Yet to critics, the file demonstrated the muddled state of CRU’s climate data and illustrated the vast complexity required to generate climate models. Christopher Booker, a columnist with The Telegraph (UK), wrote, “What is tragically evident from the Harry Read Me file is the picture it gives of the CRU scientists hopelessly at sea with the complex computer programmes [sic] they had devised” to model purported global warming.

In February 2010, the minority staff of the U.S. Senate Committee on Environment and Public Works released a report on the ClimateGate scandal. Sen. James Inhofe, R-Okla., was the committee’s ranking minority member at the time. Minority staff said in the report that the Harry Read Me File “raises several serious questions as to the reliability and integrity of CRU‘s data compilation and quality assurance protocols.”

That report also said, “Moreover, we believe the emails and accompanying documents seriously compromise the IPCC-based consensus and its central conclusion that anthropogenic emissions are inexorably leading to environmental catastrophes.”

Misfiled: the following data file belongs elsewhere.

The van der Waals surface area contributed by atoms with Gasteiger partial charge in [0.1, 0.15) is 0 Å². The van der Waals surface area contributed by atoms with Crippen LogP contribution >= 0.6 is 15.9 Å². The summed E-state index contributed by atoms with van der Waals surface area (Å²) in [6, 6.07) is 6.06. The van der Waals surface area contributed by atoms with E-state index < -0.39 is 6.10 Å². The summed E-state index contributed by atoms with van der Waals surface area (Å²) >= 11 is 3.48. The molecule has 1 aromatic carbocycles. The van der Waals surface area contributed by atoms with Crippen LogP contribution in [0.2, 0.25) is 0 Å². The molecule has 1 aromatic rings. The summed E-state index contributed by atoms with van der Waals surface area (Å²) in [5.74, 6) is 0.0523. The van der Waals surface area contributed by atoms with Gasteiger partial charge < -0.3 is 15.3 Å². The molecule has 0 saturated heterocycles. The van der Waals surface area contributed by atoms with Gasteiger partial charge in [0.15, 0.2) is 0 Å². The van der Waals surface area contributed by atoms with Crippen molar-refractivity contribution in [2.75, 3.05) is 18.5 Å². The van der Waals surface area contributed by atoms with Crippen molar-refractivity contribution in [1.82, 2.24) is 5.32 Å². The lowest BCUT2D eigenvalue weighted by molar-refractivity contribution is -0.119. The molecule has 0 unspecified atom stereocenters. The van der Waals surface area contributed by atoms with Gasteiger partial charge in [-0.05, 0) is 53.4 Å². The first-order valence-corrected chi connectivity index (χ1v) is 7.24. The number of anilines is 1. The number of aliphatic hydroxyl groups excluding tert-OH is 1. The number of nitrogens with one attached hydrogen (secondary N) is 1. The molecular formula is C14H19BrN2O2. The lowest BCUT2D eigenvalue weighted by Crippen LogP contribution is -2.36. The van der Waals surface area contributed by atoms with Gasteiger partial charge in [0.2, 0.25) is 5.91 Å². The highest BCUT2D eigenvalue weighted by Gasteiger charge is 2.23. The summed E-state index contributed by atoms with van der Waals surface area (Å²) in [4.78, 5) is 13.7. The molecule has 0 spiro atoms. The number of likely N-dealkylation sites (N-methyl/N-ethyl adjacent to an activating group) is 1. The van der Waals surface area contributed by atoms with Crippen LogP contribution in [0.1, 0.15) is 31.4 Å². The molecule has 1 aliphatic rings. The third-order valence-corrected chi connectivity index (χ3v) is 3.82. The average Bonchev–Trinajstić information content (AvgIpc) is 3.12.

Here are just 10 of the most stunning quotes from the HARRY_READ_ME file. WARNING: EXPLICIT LANGUAGE:

  1. "OH FUCK THIS. It's Sunday evening, I've worked all weekend, and just when I thought it was done I'm hitting yet another problem that's based on the hopeless state of our databases. There is no uniform data integrity, it's just a catalogue of issues that continues to grow as they're found."

  1. "So, once again I don't understand statistics. Quel surprise, given that I haven't had any training in stats in my entire life, unless you count A-level maths."

  1. “I am seriously close to giving up, again. The history of this is so complex that I can't get far enough into it before by head hurts and I have to stop. Each parameter has a tortuous history of manual and semi-automated interventions that I simply cannot just go back to early versions and run the update prog. I could be throwing away all kinds of corrections - to lat/lons, to WMOs (yes!), and more.”